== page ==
Alphabet’s core business is not related directly to clean power generation. However, it’s a good example of a major corporation with a proven track record of delivering on its emissions-cutting promises. Therefore, it would not be out of place alongside other more-focussed stocks in a climate change combatting portfolio.
Remember the risks of investing in renewable energy & climate change stocks
Whether investing in wind energy stocks, renewable energy, or companies working to fight global warming in general, remember the basic risks. Investing and trading are both inherently risky. Only invest or trade if you can afford to take any potential losses.
Billionaires, blocks & stocks: super rich shareholders cash in
Some of the world’s richest shareholders are reaping major windfalls from equities sales in 2021.
According to research by Bloomberg, the likes of Amazon’s Jeff Bezos and Google’s Sergey Brin are turning to stock sales to improve their already substantial fortunes.
A 14-month long bull market is helping industry insiders cash in. $24.4bn worth of equities have been offloaded in the period up to the first half of May 2021, compared against the $30bn sold in the same manner throughout the whole of 2020.
The bulk of these sales have been undertaken via trading programmes, a common practice for shareholders of this status.
Usually, large shareholders will sell stock in planned intervals. However, it’s the prolonged stock market rally that’s really made these deals pay off. Whether they were planned or just coincided with the current equities boom is up for debate. The key motivations to sell now are:
- Valuations coming under pressure from rising inflation
- Investors becoming wary of potential tighter post-Covid measures from the Fed
- Joe Biden’s proposed capital gains tax hike
Who is selling?
The following names were mentioned by Bloomberg has being key stock sellers:
- Jeff Bezos – Sold $6.7bn worth of Amazon shares in 2021
- Mark Zuckerberg – Sold $1.67bn worth of Facebook shares since November 2021 through the Chan Zuckerberg Foundation charity
- Larry Ellison – Sold $552.3m Oracle shares
- Charles Schwab – Sold $192 worth of shares in his eponymous brokerage
- Sergei Brin – $163m worth of Alphabet stock
- Eric Yuan – Sold $185m of Zoom shares
One thing to note is that all of the above are involved in big tech players. Typically, such entrepreneurs’ portfolios are heavily weighted to tech stocks. It’s where they generate their wealth after all. However, divesting such levels of stocks makes sense. It’s rarely a great idea to bet solely on one horse, even if said horse has made you a multi-billionaire.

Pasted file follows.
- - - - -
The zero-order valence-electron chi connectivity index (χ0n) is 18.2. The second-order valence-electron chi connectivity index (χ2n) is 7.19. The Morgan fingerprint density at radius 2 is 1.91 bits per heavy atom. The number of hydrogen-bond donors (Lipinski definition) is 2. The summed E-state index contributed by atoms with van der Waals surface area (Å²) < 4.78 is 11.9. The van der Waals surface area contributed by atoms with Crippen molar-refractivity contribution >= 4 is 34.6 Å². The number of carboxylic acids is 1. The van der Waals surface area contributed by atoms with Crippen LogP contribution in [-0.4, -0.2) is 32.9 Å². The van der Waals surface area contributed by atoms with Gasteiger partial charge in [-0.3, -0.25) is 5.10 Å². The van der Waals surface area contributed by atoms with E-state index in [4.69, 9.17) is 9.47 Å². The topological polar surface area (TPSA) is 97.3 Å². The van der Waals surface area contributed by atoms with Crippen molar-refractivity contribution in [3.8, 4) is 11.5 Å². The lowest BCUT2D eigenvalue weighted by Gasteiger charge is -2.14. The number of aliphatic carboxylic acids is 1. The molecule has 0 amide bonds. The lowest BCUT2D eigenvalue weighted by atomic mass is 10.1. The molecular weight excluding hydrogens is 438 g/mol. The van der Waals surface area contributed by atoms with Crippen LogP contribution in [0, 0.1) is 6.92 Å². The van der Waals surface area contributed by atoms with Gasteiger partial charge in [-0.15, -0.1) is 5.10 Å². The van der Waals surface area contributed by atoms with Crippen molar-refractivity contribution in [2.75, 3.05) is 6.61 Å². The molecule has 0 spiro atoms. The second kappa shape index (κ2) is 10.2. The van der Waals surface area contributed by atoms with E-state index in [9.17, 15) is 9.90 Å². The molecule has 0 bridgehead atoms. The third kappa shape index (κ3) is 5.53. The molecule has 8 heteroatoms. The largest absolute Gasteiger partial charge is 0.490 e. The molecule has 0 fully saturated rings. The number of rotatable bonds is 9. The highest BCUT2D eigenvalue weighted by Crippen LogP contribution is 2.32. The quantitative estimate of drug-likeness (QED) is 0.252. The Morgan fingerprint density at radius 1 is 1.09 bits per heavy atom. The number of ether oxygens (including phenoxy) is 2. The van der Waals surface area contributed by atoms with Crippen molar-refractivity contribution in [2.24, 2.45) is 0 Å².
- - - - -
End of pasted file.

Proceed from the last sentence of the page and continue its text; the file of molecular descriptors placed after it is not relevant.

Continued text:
These stock sales will have further ripples away from equities markets. Hundreds of millions could be about to be poured into areas like art, real estate, and philanthropy.
Get more insider insights with our Insider Trades tool
The Insider Trades tool highlights the increase and decrease in shareholdings for company insiders, so you can make a more informed decision on your position.
This tool can help you get a better understanding of a stock’s performance and understand why thousands of insiders are buying or selling their own company stock, helping you make better trades.
Week Ahead: BoE rate decision, earnings roll on & nonfarm payrolls
A busy week is ahead of us as the Bank of England meets for the first time this year amid speculation around negative rates and criticism of its QE programme. Earnings season continues, led by Amazon and Alphabet, and January nonfarm payrolls are released, following December’s decline.
BoE statement: negative rates on their way?
The Bank of England meets this week for its first interest rate decision of 2021, with the question of negative rates floating in the air.
While interest rates are at a record low 0.1%, the dip into the negative is being explored by an ongoing review. In October 2020, the BoE began canvassing banks to assess if they were ready for negative rates, although around that time Governor Andrew Bailey explicitly said no rate change would be coming in the immediate future.
External member Silvana Tenreyro made an impassioned defence of negative rates earlier in January 2021, although internal members are yet to be moved. They may be waiting for the results of their bank-consulting review before making any form of announcement.
Elsewhere, the Bank’s QE programme has been called into question by its own internal independent watchdog The Independent Evaluation Office. According to the IEO’s findings, the BoE “does not understand its own quantitative easing programme”.
According to a report by the Financial Times, quoting the IOE, says the BoE’s QE programme has worked operationally but caused controversy because the central bank’s “important knowledge gaps” hinder its ability to build “public understanding and trust in QE”.
The Bank of England turned to QE last year as a way of giving monetary support to the Covid-hit economy. It has been printing money and buying government bonds in financial markets, in hopes it can keep inflation around its benchmark 2.0% rate.
No changes are expected to the benchmark lending rate nor to the size of scope of QE this week, however there will be close inspection of language and tone around negative rates in light of the deterioration in some economic indicators since the last meeting. The Bank will also likely flag concerns about the path of recovery and the requirement to maintain flexibility. Hints about possible moves into negative rates would likely weight on sterling.